Wastewater data has become a valuable asset in determining the level of COVID-19 in a community and in London it is showing an increase.
Omicron’s January surge quickly dissipated in February, but COVID cases have surged in recent weeks, based on sewage testing data.
“You don’t want to look at a single pattern in isolation, you want to look at a kind of trend. And what I’ve noticed when I look at the month of February compared to the month of March, we’re about three times as high,” said Chris DeGroot, an assistant professor at Western University.
It’s no surprise to Dr. Middlesex-London health officer Alex Summers, who said during a council committee meeting on Tuesday night that the rates were low but linked to a comparison from the top of the Omicron wave.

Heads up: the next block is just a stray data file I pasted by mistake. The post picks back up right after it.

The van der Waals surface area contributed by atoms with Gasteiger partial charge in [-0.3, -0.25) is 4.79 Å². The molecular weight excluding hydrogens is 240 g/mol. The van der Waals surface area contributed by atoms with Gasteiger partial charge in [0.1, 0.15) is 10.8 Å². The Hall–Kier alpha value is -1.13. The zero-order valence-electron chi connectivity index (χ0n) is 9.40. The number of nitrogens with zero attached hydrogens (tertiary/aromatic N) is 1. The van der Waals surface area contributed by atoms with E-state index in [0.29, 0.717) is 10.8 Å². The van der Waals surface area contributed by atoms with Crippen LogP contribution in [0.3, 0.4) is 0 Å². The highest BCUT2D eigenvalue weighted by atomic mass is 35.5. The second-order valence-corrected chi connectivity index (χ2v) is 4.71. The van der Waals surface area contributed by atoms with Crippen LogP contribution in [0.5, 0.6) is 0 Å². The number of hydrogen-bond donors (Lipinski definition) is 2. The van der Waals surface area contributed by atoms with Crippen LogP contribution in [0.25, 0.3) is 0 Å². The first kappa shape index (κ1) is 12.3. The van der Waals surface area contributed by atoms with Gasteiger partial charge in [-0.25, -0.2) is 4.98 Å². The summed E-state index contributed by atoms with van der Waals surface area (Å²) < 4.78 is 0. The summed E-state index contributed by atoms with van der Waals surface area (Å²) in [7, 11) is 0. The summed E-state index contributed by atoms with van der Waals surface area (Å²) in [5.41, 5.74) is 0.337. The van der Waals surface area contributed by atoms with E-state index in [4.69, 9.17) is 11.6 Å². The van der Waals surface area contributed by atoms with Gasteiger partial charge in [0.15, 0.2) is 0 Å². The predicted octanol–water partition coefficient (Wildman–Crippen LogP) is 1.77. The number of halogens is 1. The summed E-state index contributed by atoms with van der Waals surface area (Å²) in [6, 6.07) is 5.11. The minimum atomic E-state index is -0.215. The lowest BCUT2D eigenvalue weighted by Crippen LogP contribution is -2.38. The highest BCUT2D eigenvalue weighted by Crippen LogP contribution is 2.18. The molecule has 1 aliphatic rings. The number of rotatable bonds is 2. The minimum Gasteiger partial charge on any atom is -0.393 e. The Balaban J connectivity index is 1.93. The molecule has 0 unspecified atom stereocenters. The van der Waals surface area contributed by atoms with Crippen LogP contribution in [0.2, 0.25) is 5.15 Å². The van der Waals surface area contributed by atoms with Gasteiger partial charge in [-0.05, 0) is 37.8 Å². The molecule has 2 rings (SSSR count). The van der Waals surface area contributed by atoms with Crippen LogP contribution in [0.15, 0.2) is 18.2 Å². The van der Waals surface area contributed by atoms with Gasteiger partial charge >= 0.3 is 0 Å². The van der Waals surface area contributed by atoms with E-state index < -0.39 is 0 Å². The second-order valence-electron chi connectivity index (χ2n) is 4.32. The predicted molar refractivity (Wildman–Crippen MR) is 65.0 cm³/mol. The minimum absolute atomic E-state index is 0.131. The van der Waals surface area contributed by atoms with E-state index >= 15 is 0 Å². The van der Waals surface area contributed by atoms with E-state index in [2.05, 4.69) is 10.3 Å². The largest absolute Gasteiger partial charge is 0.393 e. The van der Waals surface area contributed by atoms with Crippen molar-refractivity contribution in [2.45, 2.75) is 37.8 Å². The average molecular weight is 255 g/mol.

“We know as we have said of late that cases have not stopped declining, they have plateaued if not increased slightly and that is also true in light of the recent sewage we have received in the last few days are also getting a slight increase in wastewater data,” Summers said.
Because widely used tests are no longer available, daily case counts are not a reliable metric to measure infections within the community. Wastewater data cannot replace the immediacy of testing, but it can be used for another important measurement.
“Nevertheless, we think this is a good early predictor of hospitalization because, as you know, that’s a lag of at least a week or two from people becoming infected,” DeGroot said.
As cases rise in European countries, relaxed COVID measures in Ontario are likely to result in a spike in infections in the coming weeks.
“The risk of COVID-19 transmission is still higher at this point than it was at almost any point before the Omicron,” Summers added.
Health experts don’t expect this wave to hit with the same force as Omicron, but do expect cases to increase.
Despite provincial regulations to the contrary regarding masks, the local health department continues to recommend people use face coverings and get vaccinated to best protect against infection.